BOMB 109 Fall 2009
“Making art that enriches one’s experience is a lofty ambition.”
The iconic dancer and choreographer is collaborating with musician Lukas Ligeti on Itutu, blending African pop with Western symbolism. They dissect African polyrhythms and Armitage’s movement language of sinuous curves.
Peelle’s stories in Reasons for and Advantages of Breathing carry a memory of the Southern past that we might find in a short story by Flannery O’Connor or Eudora Welty. A memory that, mixed with the present, becomes something that couldn’t have existed back then but that in all its forlorn glory and hope-riddled despair brings us to the understanding that the past, as Faulkner knew so well, never dies.
An unseen tap dancer whose reverberating steps haunt an empty gallery, Beethoven’s “Ode to Joy,” a whistleblower atop a hippo made of mud: Allora & Calzadilla on the politics of site and sound, plus video.
Jefferson describes Bradshaw’s plays as treacherous territories peopled with high-achieving suburbanites and professors gripped by sexual and racial manias. Their most dangerous quality: they act on pure id.
The peripatetic conceptualist (Where’s Al?) talks with artist Cheryl Donegan about Ginsberg’s Howl, the reanimated past, and the overlooked poetry of authorless signage.
This First Proof contains four poems from Human / Nature.
This First Proof contains a portfolio of four works by Valérie Belin.
This First Proof contains the story “Mrs. Dellums Speaks.”
This First Proof contains two poems by Paul Guest.
When I look at Tala Madani’s paintings, I notice a peculiar relationship between what is direct (the manner) and what is ambiguous (the matter).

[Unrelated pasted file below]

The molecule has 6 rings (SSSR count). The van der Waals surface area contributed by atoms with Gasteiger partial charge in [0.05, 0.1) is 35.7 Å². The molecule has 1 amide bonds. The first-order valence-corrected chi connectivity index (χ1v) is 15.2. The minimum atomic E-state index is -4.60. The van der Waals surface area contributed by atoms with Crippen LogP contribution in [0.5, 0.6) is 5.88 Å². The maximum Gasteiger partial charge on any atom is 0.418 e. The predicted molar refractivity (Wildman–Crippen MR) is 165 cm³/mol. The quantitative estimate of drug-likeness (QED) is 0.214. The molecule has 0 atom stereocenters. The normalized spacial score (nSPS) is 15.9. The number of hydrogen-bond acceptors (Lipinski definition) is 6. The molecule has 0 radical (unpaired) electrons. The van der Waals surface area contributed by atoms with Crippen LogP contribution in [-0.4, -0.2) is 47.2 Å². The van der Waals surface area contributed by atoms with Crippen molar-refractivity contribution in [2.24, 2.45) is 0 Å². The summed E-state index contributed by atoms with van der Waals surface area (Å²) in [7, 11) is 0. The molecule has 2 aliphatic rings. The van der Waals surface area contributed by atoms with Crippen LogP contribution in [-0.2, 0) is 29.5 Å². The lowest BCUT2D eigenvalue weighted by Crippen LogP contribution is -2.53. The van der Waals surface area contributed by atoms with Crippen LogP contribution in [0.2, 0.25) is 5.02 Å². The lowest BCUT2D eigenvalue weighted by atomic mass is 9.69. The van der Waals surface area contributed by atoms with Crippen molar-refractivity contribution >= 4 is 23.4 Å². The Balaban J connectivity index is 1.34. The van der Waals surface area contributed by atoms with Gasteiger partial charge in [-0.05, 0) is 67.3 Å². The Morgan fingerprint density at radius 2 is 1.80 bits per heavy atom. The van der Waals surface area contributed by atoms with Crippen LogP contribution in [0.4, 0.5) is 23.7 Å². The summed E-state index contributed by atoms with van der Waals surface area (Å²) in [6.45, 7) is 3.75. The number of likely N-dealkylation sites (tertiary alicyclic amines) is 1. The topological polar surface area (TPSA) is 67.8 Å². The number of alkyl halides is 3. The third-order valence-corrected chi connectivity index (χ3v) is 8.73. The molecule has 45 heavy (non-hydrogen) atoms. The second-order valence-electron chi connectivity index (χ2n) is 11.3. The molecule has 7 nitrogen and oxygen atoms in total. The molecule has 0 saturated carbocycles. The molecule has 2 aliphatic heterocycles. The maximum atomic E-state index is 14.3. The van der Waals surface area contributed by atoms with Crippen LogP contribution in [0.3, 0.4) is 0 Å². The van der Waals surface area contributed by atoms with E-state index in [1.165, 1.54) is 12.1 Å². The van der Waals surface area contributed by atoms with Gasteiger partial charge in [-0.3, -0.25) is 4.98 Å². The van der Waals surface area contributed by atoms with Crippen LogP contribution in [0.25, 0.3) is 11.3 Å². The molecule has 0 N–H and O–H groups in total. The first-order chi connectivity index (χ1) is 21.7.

Officially Paul Thek died in 1988, but really he died twice.
Emory Douglas joined the Black Panther Party soon after it was formed in 1966, and quickly began to work on the party’s newspaper, the Black Panther.
A brand new mother unsentimentally nudges her crying newborn toward her breast just after giving birth.
When Antichrist premiered at Cannes, the Internet went buzzing.
For the last five years, Robert Crumb, the father of underground comix, has been laboring over a graphic retelling of the first book of the Bible.
Remember the old pulp novels—two-in-one, back-to-back and upside-down? When you finished one, you could flip the book over and read the other.
Formed in Scotland during 1986, the Vaselines were a band that was almost a fanzine.
In 1985, Sandy Denton and Cheryl James were working dead-end jobs at Sears when Hurby Azor, a coworker and audio production student, asked for help on a college project.
Since the mid-’70s, Wesley Brown has produced intensely provocative, well-crafted novels and plays in which the lives and characters of African Americans at different points in history are explored.
Open Letter, 2009
Mercè Rodoreda (1908–1983), often acclaimed as the greatest modern Catalan author, worked as a seamstress and wrote novels while in exile in France and Switzerland for over 20 years during Franco’s regime.
So much to say about this book touching on the deadening effects of mindless employment, on marital dysfunction, middle-class preoccupations, dipsomania, and realty.
The collection of artists’ writings in THIS, conceived and edited by Susan Jennings, is a convincing testimony to the fact that artists, indeed, can and do work across mediums.